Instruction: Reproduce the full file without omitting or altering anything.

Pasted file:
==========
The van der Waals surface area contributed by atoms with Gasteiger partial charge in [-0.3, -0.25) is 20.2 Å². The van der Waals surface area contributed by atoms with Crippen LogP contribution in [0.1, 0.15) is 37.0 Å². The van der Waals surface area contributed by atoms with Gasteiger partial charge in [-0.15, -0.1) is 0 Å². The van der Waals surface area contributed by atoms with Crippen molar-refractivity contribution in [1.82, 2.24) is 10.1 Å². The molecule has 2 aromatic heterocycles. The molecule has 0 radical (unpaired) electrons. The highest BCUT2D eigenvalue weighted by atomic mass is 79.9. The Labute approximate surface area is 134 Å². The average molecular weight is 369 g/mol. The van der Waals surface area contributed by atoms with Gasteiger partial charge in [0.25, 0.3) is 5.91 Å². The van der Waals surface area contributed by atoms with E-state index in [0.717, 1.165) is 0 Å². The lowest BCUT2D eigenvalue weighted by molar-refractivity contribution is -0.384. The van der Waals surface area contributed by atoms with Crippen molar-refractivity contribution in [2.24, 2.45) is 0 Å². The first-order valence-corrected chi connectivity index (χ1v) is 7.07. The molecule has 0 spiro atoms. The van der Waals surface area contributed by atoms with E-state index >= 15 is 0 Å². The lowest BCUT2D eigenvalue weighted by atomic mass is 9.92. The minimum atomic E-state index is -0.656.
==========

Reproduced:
The van der Waals surface area contributed by atoms with Gasteiger partial charge in [-0.3, -0.25) is 20.2 Å². The van der Waals surface area contributed by atoms with Crippen LogP contribution in [0.1, 0.15) is 37.0 Å². The van der Waals surface area contributed by atoms with Gasteiger partial charge in [-0.15, -0.1) is 0 Å². The van der Waals surface area contributed by atoms with Crippen molar-refractivity contribution in [1.82, 2.24) is 10.1 Å². The molecule has 2 aromatic heterocycles. The molecule has 0 radical (unpaired) electrons. The highest BCUT2D eigenvalue weighted by atomic mass is 79.9. The Labute approximate surface area is 134 Å². The average molecular weight is 369 g/mol. The van der Waals surface area contributed by atoms with Gasteiger partial charge in [0.25, 0.3) is 5.91 Å². The van der Waals surface area contributed by atoms with E-state index in [0.717, 1.165) is 0 Å². The lowest BCUT2D eigenvalue weighted by molar-refractivity contribution is -0.384. The van der Waals surface area contributed by atoms with Crippen molar-refractivity contribution in [2.24, 2.45) is 0 Å². The first-order valence-corrected chi connectivity index (χ1v) is 7.07. The molecule has 0 spiro atoms. The van der Waals surface area contributed by atoms with E-state index >= 15 is 0 Å². The lowest BCUT2D eigenvalue weighted by atomic mass is 9.92. The minimum atomic E-state index is -0.656.